Plaintiff can read English. She enjoys romance novels and reads the Sports section of the newspaper to follow Raiders football. AR 275-276. Plaintiff also enjoys watching Lifetime channel movies. AR 294.

When asked about her appearance, and particularly her nails, Plaintiff indicated that she enjoys making herself look nice. AR 282. She gets her nails done about every two weeks and is often driven there by the people at the care facility. AR 282. Grooming is important to her and she makes it a habit to be well groomed. AR 282-283; see also AR 303.

Plaintiff currently takes prescription medications Tegretol and Trileptal as prescribed, and dispensed by the care facility. AR 280-281. One side effect of the medications is drowsiness. AR 281.

Plaintiff indicated she is working at "CIP," putting together "overnight packets" for about an hour, every other day. AR 286. Then the group with whom she works will travel to a bookstore or fast food restaurant for an activity. AR 287. Prior to this position, Plaintiff worked at the "Production Center" for a half-day. The job required placing labels on boxes, counting labels, or putting nails in bags. AR 287-288. Transportation was provided by CVRC and assistance was provided by a job coach. AR 288. She left this position because she had difficulty getting along with some of the other participants. AR 288-289. When she was asked what she would like to do for work, Plaintiff indicated she might like working in a clothing store. AR 290-291.

Although she no longer attends regularly because she lives at the care facility, Plaintiff used to enjoy going to church every Sunday with her maternal grandmother. AR 292-293.

Plaintiff's counselor at CVRC, Anita Quiroz, also testified. AR 295. Ms. Quiroz has been employed by the facility for over six years and has a master's degree in marriage and family therapy. AR 296. She assists about sixty-five to seventy clients; one of her clients is Plaintiff, with whom she has worked for about six months. AR 296.

When Ms. Quiroz initially met her, Plaintiff was living with a family member, about to become homeless. Ms. Quiroz assisted in finding Plaintiff a place to live that would provide adequate supervision and a sheltered workshop. AR 296. Ms. Quiroz estimated that she sees Plaintiff on average about once a week. AR 297. Ms. Quiroz indicated that Plaintiff has had difficulty in workshop placements due to behavioral issues or an inability to follow instructions. AR 297.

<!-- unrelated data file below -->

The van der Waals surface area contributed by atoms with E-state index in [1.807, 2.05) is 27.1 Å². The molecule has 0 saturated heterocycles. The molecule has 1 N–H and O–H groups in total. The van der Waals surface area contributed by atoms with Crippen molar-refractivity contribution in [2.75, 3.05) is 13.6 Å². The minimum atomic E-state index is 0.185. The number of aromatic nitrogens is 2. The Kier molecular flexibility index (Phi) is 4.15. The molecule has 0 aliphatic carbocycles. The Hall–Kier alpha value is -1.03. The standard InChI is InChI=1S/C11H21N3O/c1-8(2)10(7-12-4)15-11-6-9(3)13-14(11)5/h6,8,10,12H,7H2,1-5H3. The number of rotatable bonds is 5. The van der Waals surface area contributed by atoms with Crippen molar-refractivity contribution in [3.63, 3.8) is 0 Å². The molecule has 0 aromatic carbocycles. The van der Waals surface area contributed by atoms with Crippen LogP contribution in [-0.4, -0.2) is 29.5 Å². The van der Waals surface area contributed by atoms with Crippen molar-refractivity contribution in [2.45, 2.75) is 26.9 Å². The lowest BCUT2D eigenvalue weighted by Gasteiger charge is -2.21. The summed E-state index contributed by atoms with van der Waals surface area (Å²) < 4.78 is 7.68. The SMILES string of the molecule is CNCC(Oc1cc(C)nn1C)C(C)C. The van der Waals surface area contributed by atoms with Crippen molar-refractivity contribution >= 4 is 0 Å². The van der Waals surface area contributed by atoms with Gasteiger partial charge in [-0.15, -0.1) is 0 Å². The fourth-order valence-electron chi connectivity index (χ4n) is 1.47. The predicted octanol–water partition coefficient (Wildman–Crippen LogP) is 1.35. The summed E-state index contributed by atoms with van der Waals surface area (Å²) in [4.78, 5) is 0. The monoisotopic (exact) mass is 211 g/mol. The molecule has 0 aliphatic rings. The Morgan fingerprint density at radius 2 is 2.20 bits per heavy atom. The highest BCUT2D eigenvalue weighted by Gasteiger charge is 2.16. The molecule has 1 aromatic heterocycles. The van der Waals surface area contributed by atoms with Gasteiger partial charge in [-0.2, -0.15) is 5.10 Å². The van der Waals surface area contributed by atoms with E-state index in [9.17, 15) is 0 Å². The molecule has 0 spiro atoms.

In the workshop where Plaintiff is currently placed, there is less emphasis on actual work and more emphasis on socialization. AR 298. CVRC refers to the program as "pre-vocational." AR 298. While Ms. Quiroz has not personally supervised Plaintiff at her work placements, she has been advised by other personnel, including Plaintiff's job coach at the Association for Retarded Citizens, of the difficulties Plaintiff has had. AR 298. In Ms. Quiroz's opinion, Plaintiff is not capable of working in a job outside of the sheltered workshop scenario as a job would typically be performed in the national economy. AR 298; see also AR 300-301. She is of this opinion because Plaintiff has difficulty understanding appropriate behavior and lacks the ability follow directions properly. AR 299.

CVRC's ultimate goals include moving Plaintiff to an apartment. The center would manage her money and pay the rent, and provide supervised visits by facility personnel several times a week to check on her and otherwise ensure Plaintiff was not being taken advantage of. AR 299.

Ms. Quiroz indicated that Plaintiff is dependent upon others, whether it be her counselor, the house manager, or staff at the facility. She requires "quite a bit of assistance just to get through her daily and weekly routines." AR 300. While Plaintiff is higher functioning than some of the other CVRC clients, she was not able to perform the work that the other high functioning clients of CVRC perform. AR 301.

When asked by the ALJ about the percentage of clients who "go on to function totally independently," Ms. Quiroz estimated about five percent of the CVRC clients could do so. AR 303. 2009 Hearing Testimony

ALJ Hoffman held a second hearing on March 12, 2009, in Fresno, California. Plaintiff appeared and testified and was again represented Ms. Proudian. Sergio Bello, M.D., also ...